before it was stolen by the indocrination rubircs
of pedagogy...
before schooling set in...
     before, my years from the age of 8
through to the age of 21,
   the faculty of memory was made circumstanced
to "entertain" the bogus threats from
the education system...
             calculus: hardly used in everyday life...
you name it...
           what was the point of discussing
the ethics of abortion to children aged 15?
to scare them, if anything...
  euthanasia discussed aged 15? really?
the moral judgement regarding
   th "right" from the "wrong" was already
settled in the catholic school dogma...
maybe that's why i didn't want the seal
of being confirmed...
   what confirmation name would i have
chosen?
  at first i thought i would have chosen
Michael, as i made my not-to-be-"hope"
of a church wedding...
                 i would have settled on Lothar...
which would fit nicely with my already
second name, Conrad...
maybe even Otto... and dropped the hebrew
name Matthew...
          sure... reading heidegger...
like all philosophy: there's the reading
of a reflective prose, with the immediacy
of a reflexive poetics...
like the ancients: not confined to high school
curriculum of standard poetics:
rhyme and the etc. of techniques...
narrative: pure and simple...
    
              like when heidegger writes about
war (polemic / πoλεμoς)...
                 truth about either war,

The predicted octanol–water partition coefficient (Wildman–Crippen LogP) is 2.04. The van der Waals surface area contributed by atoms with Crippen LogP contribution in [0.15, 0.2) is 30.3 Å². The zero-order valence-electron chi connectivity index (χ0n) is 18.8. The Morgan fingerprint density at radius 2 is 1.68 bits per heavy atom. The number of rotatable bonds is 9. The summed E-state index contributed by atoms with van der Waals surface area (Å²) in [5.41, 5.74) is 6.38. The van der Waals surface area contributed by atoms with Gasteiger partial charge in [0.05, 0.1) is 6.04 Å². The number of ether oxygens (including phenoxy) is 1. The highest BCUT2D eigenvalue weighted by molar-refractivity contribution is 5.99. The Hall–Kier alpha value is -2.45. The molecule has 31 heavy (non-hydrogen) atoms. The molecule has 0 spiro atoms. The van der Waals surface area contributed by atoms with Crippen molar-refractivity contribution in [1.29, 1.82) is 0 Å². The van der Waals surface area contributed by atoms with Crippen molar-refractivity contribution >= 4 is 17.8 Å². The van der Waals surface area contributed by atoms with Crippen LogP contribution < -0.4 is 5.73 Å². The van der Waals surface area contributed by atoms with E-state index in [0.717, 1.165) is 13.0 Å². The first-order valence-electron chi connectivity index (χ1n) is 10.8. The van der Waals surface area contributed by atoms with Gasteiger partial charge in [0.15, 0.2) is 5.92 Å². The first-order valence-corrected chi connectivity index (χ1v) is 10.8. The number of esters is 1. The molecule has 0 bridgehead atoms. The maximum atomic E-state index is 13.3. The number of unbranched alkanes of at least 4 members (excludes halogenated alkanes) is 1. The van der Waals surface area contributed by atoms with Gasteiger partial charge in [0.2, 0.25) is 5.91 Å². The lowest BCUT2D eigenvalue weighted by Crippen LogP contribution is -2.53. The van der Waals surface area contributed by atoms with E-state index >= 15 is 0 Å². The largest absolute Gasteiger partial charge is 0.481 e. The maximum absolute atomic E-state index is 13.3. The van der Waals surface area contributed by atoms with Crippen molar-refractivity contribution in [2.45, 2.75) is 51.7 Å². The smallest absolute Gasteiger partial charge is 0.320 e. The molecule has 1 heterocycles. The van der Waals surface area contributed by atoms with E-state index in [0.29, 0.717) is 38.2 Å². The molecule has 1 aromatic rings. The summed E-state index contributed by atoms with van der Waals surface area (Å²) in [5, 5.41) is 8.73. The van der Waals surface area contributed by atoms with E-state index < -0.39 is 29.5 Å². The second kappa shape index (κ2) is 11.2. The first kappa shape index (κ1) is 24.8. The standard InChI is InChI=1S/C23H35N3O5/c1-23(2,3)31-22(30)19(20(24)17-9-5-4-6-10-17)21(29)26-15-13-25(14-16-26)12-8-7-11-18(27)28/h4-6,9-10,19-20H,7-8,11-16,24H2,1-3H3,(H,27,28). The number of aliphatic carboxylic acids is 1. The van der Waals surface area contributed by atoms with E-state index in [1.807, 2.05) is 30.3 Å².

or, peace (dialectic) is to chose between
what deserves our attention:
   either being (per se) - or beings...
                 and being (per se) isn't even relegated
to a subjugation to the self...
  a self-improvement, a self-help guru
mentality...
                   it's what the stoic doctor ordered...
there seems to be no fluidity with
an overt-association to a self,
                     self-worth is not exactly
akin to: the worth of being, is it?

        again: coming back to celebrating the faculty
of memory, above thought,
and certainly above imagination...
after all, i remember a period in my life
where i would have celebrated thinking per se
to be above memory and imagination,
when i attained some sort of synch.
   of a lived life of experiences,
that coincided with an equally fruitful
experience of thought that coincided with
the lived life...
            but not since a fateful event...
where memory became elevated above thinking...

so, memory? i have this one particular memory,
i was visiting Venice,